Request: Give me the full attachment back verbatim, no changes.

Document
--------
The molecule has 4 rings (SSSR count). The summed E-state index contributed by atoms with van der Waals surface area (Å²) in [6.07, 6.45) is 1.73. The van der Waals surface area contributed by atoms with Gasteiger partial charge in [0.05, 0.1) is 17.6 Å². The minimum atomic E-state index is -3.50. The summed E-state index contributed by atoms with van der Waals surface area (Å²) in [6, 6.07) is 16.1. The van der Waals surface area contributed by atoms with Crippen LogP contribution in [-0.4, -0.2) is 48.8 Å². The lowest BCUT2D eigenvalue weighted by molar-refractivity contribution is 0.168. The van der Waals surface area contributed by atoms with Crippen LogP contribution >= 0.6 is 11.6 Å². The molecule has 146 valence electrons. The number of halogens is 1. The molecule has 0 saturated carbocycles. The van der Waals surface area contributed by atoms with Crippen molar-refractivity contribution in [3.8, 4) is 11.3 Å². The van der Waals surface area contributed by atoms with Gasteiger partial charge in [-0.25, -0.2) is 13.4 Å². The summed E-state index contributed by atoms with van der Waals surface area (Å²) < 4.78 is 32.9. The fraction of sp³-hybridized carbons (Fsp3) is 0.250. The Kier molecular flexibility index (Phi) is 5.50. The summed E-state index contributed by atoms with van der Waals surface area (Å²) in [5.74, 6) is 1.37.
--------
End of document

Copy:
The molecule has 4 rings (SSSR count). The summed E-state index contributed by atoms with van der Waals surface area (Å²) in [6.07, 6.45) is 1.73. The van der Waals surface area contributed by atoms with Gasteiger partial charge in [0.05, 0.1) is 17.6 Å². The minimum atomic E-state index is -3.50. The summed E-state index contributed by atoms with van der Waals surface area (Å²) in [6, 6.07) is 16.1. The van der Waals surface area contributed by atoms with Crippen LogP contribution in [-0.4, -0.2) is 48.8 Å². The lowest BCUT2D eigenvalue weighted by molar-refractivity contribution is 0.168. The van der Waals surface area contributed by atoms with Crippen LogP contribution >= 0.6 is 11.6 Å². The molecule has 146 valence electrons. The number of halogens is 1. The molecule has 0 saturated carbocycles. The van der Waals surface area contributed by atoms with Crippen molar-refractivity contribution in [3.8, 4) is 11.3 Å². The van der Waals surface area contributed by atoms with Gasteiger partial charge in [-0.25, -0.2) is 13.4 Å². The summed E-state index contributed by atoms with van der Waals surface area (Å²) < 4.78 is 32.9. The fraction of sp³-hybridized carbons (Fsp3) is 0.250. The Kier molecular flexibility index (Phi) is 5.50. The summed E-state index contributed by atoms with van der Waals surface area (Å²) in [5.74, 6) is 1.37.